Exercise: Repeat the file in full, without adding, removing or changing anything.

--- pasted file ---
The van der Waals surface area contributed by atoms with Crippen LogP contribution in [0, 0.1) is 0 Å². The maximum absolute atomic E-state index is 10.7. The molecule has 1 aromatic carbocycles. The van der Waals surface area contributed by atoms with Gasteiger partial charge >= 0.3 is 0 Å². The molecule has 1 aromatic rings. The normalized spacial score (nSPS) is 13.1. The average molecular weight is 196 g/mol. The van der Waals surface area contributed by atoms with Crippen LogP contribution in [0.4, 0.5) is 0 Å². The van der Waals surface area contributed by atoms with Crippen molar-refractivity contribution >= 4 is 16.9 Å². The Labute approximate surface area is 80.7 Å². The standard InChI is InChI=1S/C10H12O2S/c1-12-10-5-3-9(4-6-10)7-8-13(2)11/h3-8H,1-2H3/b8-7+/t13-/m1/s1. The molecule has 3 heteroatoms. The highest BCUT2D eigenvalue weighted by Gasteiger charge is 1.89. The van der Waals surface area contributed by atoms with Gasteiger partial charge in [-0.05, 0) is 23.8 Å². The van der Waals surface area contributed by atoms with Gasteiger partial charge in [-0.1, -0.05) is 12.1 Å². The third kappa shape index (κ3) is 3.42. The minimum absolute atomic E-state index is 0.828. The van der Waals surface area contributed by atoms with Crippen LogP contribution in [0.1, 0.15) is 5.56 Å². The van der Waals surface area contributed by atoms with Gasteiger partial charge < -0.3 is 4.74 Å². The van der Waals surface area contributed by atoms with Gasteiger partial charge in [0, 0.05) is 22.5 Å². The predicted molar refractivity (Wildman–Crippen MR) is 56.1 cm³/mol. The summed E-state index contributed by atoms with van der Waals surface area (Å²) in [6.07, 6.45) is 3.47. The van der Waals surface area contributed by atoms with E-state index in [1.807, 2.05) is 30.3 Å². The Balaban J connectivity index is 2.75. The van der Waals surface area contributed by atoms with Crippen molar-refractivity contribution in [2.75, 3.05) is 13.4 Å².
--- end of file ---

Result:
The van der Waals surface area contributed by atoms with Crippen LogP contribution in [0, 0.1) is 0 Å². The maximum absolute atomic E-state index is 10.7. The molecule has 1 aromatic carbocycles. The van der Waals surface area contributed by atoms with Gasteiger partial charge >= 0.3 is 0 Å². The molecule has 1 aromatic rings. The normalized spacial score (nSPS) is 13.1. The average molecular weight is 196 g/mol. The van der Waals surface area contributed by atoms with Crippen LogP contribution in [0.4, 0.5) is 0 Å². The van der Waals surface area contributed by atoms with Crippen molar-refractivity contribution >= 4 is 16.9 Å². The Labute approximate surface area is 80.7 Å². The standard InChI is InChI=1S/C10H12O2S/c1-12-10-5-3-9(4-6-10)7-8-13(2)11/h3-8H,1-2H3/b8-7+/t13-/m1/s1. The molecule has 3 heteroatoms. The highest BCUT2D eigenvalue weighted by Gasteiger charge is 1.89. The van der Waals surface area contributed by atoms with Gasteiger partial charge in [-0.05, 0) is 23.8 Å². The van der Waals surface area contributed by atoms with Gasteiger partial charge in [-0.1, -0.05) is 12.1 Å². The third kappa shape index (κ3) is 3.42. The minimum absolute atomic E-state index is 0.828. The van der Waals surface area contributed by atoms with Crippen LogP contribution in [0.1, 0.15) is 5.56 Å². The van der Waals surface area contributed by atoms with Gasteiger partial charge < -0.3 is 4.74 Å². The van der Waals surface area contributed by atoms with Gasteiger partial charge in [0, 0.05) is 22.5 Å². The predicted molar refractivity (Wildman–Crippen MR) is 56.1 cm³/mol. The summed E-state index contributed by atoms with van der Waals surface area (Å²) in [6.07, 6.45) is 3.47. The van der Waals surface area contributed by atoms with E-state index in [1.807, 2.05) is 30.3 Å². The Balaban J connectivity index is 2.75. The van der Waals surface area contributed by atoms with Crippen molar-refractivity contribution in [2.75, 3.05) is 13.4 Å².